The Colombo Comedy Show

Jul 17 2018. view 322


The Colombo Comedy Show brought to you by Colombo Taprobane Round Table 3 in association with Comedy Masala, Singapore, and TAD Lanka, featured Umar Rana, Deepak Chandran, Keren Bala Devan and Kavin Jay, 4 world class stand-up comedians, at the Hilton Colombo on the 2nd on July. The show was in aid of the "KIDS OFF THE STREET" charity project. Hilariously entertaining, the night was full of food, drinks and laughter. We caught up with three of the four comedians (unfortunately Deepak could not stay on) for a brief interview.


1A lot of people discover their love for stand up by accident and sometimes change careers to pursue it. How did you get into stand-up comedy?

Umar- I love making people laugh. I love comedy. I’ve done a lot of short-form improv in Pakistan and I started doing stand up in Singapore in 2009, never looked back since. I started Comedy Masala- a weekly platform, and it grew into being Singapore’s number one weekly show and I am the host and founder and so the dream lives on.

Keren- I was exposed to it early on because I used to watch the late show with David Letterman on TV back in Malaysia. They used to always have stand-up comedians come on. I was too young to understand what it was but I always loved what they were doing. And once they started having open mic rooms in Malaysia, I was like “oh, I didn’t know Malaysia had this” so I went I tried it out and I just never stopped.


Kavin- It was an accident. I always wanted to do stand- up while I was in the UK but I never wanted to do it there because there was so much competition. But when I came back to Malaysia I realised it was an easy market as there were not many stand-up comedians in 2006. You had to wait 3 months for the next comedy show in Malaysia and so I got 150 of my friends and put them in a pub and told jokes which went really badly. You know when your friends come up to you and they say “good job” and they don’t really mean it? Yeah, that’s what I got. And then I decided that I wanted to have the compliment for real so I decided to learn. I’m still learning. So 12 years down the line and here I am.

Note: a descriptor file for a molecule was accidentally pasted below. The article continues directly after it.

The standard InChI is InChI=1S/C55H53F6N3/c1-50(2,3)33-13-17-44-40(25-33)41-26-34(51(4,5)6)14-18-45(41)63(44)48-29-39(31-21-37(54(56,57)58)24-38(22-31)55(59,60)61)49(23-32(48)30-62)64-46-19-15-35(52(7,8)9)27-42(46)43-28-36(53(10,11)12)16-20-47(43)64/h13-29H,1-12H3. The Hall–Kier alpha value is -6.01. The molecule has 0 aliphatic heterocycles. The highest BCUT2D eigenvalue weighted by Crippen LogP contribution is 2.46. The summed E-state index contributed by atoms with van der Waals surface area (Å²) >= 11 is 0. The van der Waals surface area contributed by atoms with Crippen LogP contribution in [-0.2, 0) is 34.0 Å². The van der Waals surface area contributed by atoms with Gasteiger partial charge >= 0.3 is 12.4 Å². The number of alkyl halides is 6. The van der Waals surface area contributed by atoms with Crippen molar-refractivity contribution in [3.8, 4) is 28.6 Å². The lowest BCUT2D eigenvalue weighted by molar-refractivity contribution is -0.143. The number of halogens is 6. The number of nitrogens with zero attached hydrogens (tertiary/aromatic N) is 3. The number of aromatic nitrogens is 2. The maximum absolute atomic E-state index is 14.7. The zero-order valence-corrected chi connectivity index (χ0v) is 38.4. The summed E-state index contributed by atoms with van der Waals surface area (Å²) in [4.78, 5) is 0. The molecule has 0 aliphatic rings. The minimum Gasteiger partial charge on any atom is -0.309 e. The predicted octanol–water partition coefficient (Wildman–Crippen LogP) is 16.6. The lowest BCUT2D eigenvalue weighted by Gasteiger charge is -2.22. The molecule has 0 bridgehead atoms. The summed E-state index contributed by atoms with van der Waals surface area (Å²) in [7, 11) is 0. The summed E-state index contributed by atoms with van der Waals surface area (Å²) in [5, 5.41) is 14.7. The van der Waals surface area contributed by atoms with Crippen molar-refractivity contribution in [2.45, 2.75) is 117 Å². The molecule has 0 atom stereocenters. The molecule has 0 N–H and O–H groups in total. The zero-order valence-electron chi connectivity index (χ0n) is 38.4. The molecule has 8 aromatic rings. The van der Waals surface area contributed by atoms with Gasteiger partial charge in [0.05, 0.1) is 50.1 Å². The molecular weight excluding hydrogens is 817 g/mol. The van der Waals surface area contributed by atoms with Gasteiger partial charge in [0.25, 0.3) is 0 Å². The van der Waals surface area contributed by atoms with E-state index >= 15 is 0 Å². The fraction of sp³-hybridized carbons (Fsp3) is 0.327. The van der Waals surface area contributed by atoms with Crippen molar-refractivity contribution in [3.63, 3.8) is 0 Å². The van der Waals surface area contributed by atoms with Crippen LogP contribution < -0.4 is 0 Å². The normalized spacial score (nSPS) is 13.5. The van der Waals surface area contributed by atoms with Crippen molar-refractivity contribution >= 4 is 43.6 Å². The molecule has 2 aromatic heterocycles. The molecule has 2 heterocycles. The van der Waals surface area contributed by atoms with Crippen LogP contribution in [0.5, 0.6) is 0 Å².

2. How do you put together material? Is it situational after thought or do you draw from personal experiences?

Umar- Situational, observational, personal experiences about being a Pakistani in Singapore and there’s so much material to draw on. Sometimes things you just find funny, you write a good joke and it works. The objective is to make people laugh and to spread laughter. 

Keren- A bit of both. I prefer writing jokes in a more ‘ranty’ style. I like complaining about stuff. So I usually try to think of things that annoy me and that I like complaining about and I usually try to put my own personal experiences in there to make it funny as well so I would say it’s a combination of both. I think that’s what a lot of good comedians do as well, they take something that everyone knows about and put their own spin on it.

Kavin- I do talk a lot about experiences because the stories I tell are mostly true. These are actual things that happened to me and my family. So that’s kind of what I do in the meat of it. But I do other things as well like observational humour, what happens here and there but it’s mostly about my experiences. I’m a storyteller. I tell stories about my family and stuff.